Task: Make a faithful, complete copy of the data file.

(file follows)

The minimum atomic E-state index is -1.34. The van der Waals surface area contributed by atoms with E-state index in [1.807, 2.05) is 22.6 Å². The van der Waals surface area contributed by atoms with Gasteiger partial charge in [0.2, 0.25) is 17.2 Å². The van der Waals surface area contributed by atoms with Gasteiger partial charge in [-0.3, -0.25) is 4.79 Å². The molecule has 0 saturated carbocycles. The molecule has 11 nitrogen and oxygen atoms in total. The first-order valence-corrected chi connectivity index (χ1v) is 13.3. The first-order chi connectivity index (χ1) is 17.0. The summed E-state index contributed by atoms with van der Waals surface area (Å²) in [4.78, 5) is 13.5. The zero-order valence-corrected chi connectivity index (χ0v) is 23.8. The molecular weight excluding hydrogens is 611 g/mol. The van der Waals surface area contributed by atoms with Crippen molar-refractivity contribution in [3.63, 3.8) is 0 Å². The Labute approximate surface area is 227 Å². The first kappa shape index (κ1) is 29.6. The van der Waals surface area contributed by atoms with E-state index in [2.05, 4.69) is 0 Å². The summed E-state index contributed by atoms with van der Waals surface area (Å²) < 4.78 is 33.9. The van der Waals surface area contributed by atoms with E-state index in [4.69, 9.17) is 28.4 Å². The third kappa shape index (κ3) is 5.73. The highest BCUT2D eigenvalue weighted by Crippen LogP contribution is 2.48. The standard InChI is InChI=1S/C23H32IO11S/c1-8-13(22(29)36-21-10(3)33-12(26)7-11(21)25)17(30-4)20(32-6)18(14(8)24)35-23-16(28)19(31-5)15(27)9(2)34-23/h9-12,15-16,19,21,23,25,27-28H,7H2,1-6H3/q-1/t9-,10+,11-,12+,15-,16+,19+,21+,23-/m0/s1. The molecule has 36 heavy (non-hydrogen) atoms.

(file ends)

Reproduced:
The minimum atomic E-state index is -1.34. The van der Waals surface area contributed by atoms with E-state index in [1.807, 2.05) is 22.6 Å². The van der Waals surface area contributed by atoms with Gasteiger partial charge in [0.2, 0.25) is 17.2 Å². The van der Waals surface area contributed by atoms with Gasteiger partial charge in [-0.3, -0.25) is 4.79 Å². The molecule has 0 saturated carbocycles. The molecule has 11 nitrogen and oxygen atoms in total. The first-order valence-corrected chi connectivity index (χ1v) is 13.3. The first-order chi connectivity index (χ1) is 17.0. The summed E-state index contributed by atoms with van der Waals surface area (Å²) in [4.78, 5) is 13.5. The zero-order valence-corrected chi connectivity index (χ0v) is 23.8. The molecular weight excluding hydrogens is 611 g/mol. The van der Waals surface area contributed by atoms with Crippen molar-refractivity contribution in [3.63, 3.8) is 0 Å². The Labute approximate surface area is 227 Å². The first kappa shape index (κ1) is 29.6. The van der Waals surface area contributed by atoms with E-state index in [2.05, 4.69) is 0 Å². The summed E-state index contributed by atoms with van der Waals surface area (Å²) < 4.78 is 33.9. The van der Waals surface area contributed by atoms with E-state index in [4.69, 9.17) is 28.4 Å². The third kappa shape index (κ3) is 5.73. The highest BCUT2D eigenvalue weighted by Crippen LogP contribution is 2.48. The standard InChI is InChI=1S/C23H32IO11S/c1-8-13(22(29)36-21-10(3)33-12(26)7-11(21)25)17(30-4)20(32-6)18(14(8)24)35-23-16(28)19(31-5)15(27)9(2)34-23/h9-12,15-16,19,21,23,25,27-28H,7H2,1-6H3/q-1/t9-,10+,11-,12+,15-,16+,19+,21+,23-/m0/s1. The molecule has 36 heavy (non-hydrogen) atoms.